To get to Christmas Creek you'll need either a jetboat or a rubber raft, or you can hike in on the Snake River Trail. The boat moorage is poor, however, and the Forest Service is not liable for damages to boats or other equipment that could happen if the river rises or falls.


COST: $100 per night for up to six people, $10 for each additional person up to 24; minimum fee of $300 per group

CAPACITY: 10 inside the cabin, plus camping space outside for up to 14 more people

RENTAL SEASON: Year-round, although cabin might not be available if workers are making improvements

AMENITIES: Dining room, kitchen with sink, two bedrooms, propane heat and lighting, propane range/oven. There is no running water or refrigerator; only one outhouse.

WHAT TO DO: Hiking, fishing, boating on the Snake River.

AVAILABILITY: Call the Hells Canyon National Recreation Area at 509/758-0616.


This site on the Umatilla National Forest about six miles west of Granite includes three rental houses, each near the Fremont Powerhouse, an historic structure built in 1908 to supply electricity to nearby mines.

The Powerhouse produced its final watt in 1967, and the next year the California-Pacific Utilities Co. donated the site, which includes the rental houses where powerhouse workers once lived, to the Forest Service.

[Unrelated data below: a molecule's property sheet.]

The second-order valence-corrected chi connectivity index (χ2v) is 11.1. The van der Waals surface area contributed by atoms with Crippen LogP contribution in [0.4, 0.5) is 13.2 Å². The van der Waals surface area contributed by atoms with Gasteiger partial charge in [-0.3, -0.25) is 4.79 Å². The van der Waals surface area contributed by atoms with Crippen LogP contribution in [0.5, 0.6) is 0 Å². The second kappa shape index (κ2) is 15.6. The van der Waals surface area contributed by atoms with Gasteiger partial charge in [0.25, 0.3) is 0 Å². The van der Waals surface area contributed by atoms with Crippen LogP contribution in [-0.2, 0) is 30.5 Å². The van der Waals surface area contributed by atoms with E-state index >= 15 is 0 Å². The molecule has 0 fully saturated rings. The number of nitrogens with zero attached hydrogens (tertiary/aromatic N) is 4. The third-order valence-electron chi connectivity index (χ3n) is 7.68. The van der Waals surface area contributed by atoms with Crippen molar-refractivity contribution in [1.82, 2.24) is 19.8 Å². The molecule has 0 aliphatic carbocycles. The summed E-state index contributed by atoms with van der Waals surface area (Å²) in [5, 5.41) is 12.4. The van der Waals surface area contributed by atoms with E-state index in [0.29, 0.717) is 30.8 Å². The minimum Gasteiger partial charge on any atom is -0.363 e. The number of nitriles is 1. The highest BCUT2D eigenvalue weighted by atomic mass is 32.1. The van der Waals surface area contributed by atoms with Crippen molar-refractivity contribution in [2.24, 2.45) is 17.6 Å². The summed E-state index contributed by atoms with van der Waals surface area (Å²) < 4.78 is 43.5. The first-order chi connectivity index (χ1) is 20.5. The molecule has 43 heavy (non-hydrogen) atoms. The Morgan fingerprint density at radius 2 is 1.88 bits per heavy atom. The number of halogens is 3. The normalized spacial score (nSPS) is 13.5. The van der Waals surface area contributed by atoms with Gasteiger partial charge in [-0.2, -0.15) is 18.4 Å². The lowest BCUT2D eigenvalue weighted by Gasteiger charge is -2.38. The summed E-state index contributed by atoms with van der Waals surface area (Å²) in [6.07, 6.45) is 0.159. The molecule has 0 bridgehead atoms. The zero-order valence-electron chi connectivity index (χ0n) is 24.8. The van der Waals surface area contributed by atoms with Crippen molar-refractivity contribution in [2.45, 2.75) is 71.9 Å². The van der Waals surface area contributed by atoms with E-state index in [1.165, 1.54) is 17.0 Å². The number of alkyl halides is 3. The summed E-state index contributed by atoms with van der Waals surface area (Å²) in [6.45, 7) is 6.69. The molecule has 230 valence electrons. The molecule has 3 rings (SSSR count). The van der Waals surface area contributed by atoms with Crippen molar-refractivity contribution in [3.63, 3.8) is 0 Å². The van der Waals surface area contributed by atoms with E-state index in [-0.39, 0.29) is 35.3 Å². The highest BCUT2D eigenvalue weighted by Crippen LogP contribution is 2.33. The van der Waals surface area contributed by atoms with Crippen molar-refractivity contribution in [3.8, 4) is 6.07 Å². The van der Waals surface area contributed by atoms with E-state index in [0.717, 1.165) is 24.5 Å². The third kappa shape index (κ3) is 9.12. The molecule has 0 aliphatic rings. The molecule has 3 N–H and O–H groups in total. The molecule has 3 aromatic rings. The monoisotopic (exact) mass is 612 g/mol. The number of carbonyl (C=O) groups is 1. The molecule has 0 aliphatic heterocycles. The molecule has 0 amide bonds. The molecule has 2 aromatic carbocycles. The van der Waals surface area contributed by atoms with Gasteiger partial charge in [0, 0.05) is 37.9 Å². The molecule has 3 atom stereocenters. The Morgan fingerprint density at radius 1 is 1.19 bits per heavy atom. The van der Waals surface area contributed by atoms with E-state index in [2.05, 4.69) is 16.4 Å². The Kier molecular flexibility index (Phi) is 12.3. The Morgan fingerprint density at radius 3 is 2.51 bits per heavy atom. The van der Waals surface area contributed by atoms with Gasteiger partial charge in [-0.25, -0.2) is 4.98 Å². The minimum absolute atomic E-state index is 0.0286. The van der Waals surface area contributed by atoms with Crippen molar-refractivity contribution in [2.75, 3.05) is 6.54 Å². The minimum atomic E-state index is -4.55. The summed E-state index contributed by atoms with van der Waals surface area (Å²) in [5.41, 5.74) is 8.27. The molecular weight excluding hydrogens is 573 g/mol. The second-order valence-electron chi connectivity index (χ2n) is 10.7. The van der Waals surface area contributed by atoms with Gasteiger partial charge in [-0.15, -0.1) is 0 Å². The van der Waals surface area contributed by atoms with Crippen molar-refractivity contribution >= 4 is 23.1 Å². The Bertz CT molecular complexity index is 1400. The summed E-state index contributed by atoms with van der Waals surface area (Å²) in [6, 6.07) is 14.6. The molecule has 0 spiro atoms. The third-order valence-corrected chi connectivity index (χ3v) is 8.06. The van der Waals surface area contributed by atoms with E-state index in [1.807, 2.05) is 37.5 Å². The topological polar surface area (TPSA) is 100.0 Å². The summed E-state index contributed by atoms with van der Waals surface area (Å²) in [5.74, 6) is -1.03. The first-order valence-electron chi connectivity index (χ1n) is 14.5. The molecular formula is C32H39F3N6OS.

The rental houses range in size from the three-bedroom Congo Gulch cabin to the two-bedroom Miners Retreat to the one-bedroom Hilltop Hideaway.

COST: Congo Gulch cabin: $40 during non-peak season, Jan. 1-May 31 and Oct. 1-Dec. 31; $60 during peak season, June 1-Oct. 1; Miners Retreat: $30 during non-peak season, $50 during peak season; Hilltop Hideaway: $20 during non-peak season, $30 during peak season.

CAPACITY: Congo Gulch cabin, six people; Miners Retreat, four people; Hilltop Hideaway, two people.

RENTAL SEASON: Year-round; although the final 1 1/2 miles of road from Granite might be blocked by snow until May.

AMENITIES: Drinking water, flush toilets and showers are available during the peak season only, June 1-Oct. 31.

WHAT TO DO: Hiking, mountain biking, hunting, fishing and boating at Olive Lake, about six miles to the west.

AVAILABILITY: As of this week, Congo Gulch Cabin had been reserved for the following periods: May 25; June 22-24, 30; July 1-4, 9-13; Sept. 29-30; Oct. 1-10; Nov. 17-24; Miners' Retreat was reserved for July 9-13, 17-21; Oct. 6-9, 23-29; Hilltop Hideway was reserved for May 26-28; June 19-21; July 9-13; Oct. 4-10.